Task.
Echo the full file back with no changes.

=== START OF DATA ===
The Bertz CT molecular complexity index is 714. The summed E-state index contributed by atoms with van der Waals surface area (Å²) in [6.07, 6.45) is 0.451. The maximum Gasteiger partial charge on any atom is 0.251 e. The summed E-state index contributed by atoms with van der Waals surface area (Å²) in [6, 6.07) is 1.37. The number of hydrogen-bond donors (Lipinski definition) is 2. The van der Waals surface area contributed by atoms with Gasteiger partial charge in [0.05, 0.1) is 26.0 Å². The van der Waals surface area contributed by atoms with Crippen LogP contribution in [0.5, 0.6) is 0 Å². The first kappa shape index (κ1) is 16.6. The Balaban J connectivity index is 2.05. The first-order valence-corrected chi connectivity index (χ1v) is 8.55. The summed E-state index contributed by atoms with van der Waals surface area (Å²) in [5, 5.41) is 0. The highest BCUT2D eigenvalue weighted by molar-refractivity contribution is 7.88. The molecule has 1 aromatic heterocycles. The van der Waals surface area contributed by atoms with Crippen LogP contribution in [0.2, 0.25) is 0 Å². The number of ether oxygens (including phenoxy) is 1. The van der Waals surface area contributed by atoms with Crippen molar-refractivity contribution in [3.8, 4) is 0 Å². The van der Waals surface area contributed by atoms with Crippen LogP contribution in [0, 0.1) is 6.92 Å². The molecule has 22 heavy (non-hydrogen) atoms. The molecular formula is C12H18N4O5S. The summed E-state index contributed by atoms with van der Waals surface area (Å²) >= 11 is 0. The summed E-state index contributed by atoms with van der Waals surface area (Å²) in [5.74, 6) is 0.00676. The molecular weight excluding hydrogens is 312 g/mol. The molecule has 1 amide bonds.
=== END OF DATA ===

The Bertz CT molecular complexity index is 714. The summed E-state index contributed by atoms with van der Waals surface area (Å²) in [6.07, 6.45) is 0.451. The maximum Gasteiger partial charge on any atom is 0.251 e. The summed E-state index contributed by atoms with van der Waals surface area (Å²) in [6, 6.07) is 1.37. The number of hydrogen-bond donors (Lipinski definition) is 2. The van der Waals surface area contributed by atoms with Gasteiger partial charge in [0.05, 0.1) is 26.0 Å². The van der Waals surface area contributed by atoms with Crippen LogP contribution in [0.5, 0.6) is 0 Å². The first kappa shape index (κ1) is 16.6. The Balaban J connectivity index is 2.05. The first-order valence-corrected chi connectivity index (χ1v) is 8.55. The summed E-state index contributed by atoms with van der Waals surface area (Å²) in [5, 5.41) is 0. The highest BCUT2D eigenvalue weighted by molar-refractivity contribution is 7.88. The molecule has 1 aromatic heterocycles. The van der Waals surface area contributed by atoms with Crippen LogP contribution in [0.2, 0.25) is 0 Å². The number of ether oxygens (including phenoxy) is 1. The van der Waals surface area contributed by atoms with Crippen molar-refractivity contribution in [3.8, 4) is 0 Å². The van der Waals surface area contributed by atoms with Crippen LogP contribution in [0, 0.1) is 6.92 Å². The molecule has 22 heavy (non-hydrogen) atoms. The molecular formula is C12H18N4O5S. The summed E-state index contributed by atoms with van der Waals surface area (Å²) >= 11 is 0. The summed E-state index contributed by atoms with van der Waals surface area (Å²) in [5.74, 6) is 0.00676. The molecular weight excluding hydrogens is 312 g/mol. The molecule has 1 amide bonds.